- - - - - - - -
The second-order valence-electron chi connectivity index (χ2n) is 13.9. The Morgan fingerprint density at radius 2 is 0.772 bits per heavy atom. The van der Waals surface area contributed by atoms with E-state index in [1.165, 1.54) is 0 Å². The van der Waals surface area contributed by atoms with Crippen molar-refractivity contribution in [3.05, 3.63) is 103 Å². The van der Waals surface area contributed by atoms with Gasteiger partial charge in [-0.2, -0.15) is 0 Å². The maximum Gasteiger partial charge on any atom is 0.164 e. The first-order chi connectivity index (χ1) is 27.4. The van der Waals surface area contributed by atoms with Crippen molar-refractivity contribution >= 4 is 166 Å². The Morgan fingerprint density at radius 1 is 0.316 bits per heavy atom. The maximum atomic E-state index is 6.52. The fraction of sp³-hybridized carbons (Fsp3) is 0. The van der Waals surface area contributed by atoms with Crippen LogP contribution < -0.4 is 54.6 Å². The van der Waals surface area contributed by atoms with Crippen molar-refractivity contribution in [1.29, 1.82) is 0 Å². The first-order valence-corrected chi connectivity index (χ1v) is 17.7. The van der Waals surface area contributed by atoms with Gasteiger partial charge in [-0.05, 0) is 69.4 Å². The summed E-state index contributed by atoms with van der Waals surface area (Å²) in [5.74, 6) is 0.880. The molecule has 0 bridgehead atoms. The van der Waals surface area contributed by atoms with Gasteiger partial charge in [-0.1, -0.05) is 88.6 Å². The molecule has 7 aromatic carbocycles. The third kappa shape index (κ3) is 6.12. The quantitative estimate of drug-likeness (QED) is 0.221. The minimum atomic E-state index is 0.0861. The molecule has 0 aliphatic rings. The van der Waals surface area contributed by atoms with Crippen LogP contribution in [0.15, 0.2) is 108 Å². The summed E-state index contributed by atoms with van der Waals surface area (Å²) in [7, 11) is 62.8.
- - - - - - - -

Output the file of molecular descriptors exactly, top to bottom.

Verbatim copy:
The second-order valence-electron chi connectivity index (χ2n) is 13.9. The Morgan fingerprint density at radius 2 is 0.772 bits per heavy atom. The van der Waals surface area contributed by atoms with E-state index in [1.165, 1.54) is 0 Å². The van der Waals surface area contributed by atoms with Crippen molar-refractivity contribution in [3.05, 3.63) is 103 Å². The van der Waals surface area contributed by atoms with Gasteiger partial charge in [-0.2, -0.15) is 0 Å². The maximum Gasteiger partial charge on any atom is 0.164 e. The first-order chi connectivity index (χ1) is 27.4. The van der Waals surface area contributed by atoms with Crippen molar-refractivity contribution >= 4 is 166 Å². The Morgan fingerprint density at radius 1 is 0.316 bits per heavy atom. The maximum atomic E-state index is 6.52. The fraction of sp³-hybridized carbons (Fsp3) is 0. The van der Waals surface area contributed by atoms with Crippen LogP contribution < -0.4 is 54.6 Å². The van der Waals surface area contributed by atoms with Crippen molar-refractivity contribution in [1.29, 1.82) is 0 Å². The first-order valence-corrected chi connectivity index (χ1v) is 17.7. The van der Waals surface area contributed by atoms with Gasteiger partial charge in [-0.05, 0) is 69.4 Å². The summed E-state index contributed by atoms with van der Waals surface area (Å²) in [5.74, 6) is 0.880. The molecule has 0 bridgehead atoms. The van der Waals surface area contributed by atoms with Gasteiger partial charge in [-0.1, -0.05) is 88.6 Å². The molecule has 7 aromatic carbocycles. The third kappa shape index (κ3) is 6.12. The quantitative estimate of drug-likeness (QED) is 0.221. The minimum atomic E-state index is 0.0861. The molecule has 0 aliphatic rings. The van der Waals surface area contributed by atoms with Crippen LogP contribution in [0.15, 0.2) is 108 Å². The summed E-state index contributed by atoms with van der Waals surface area (Å²) in [7, 11) is 62.8.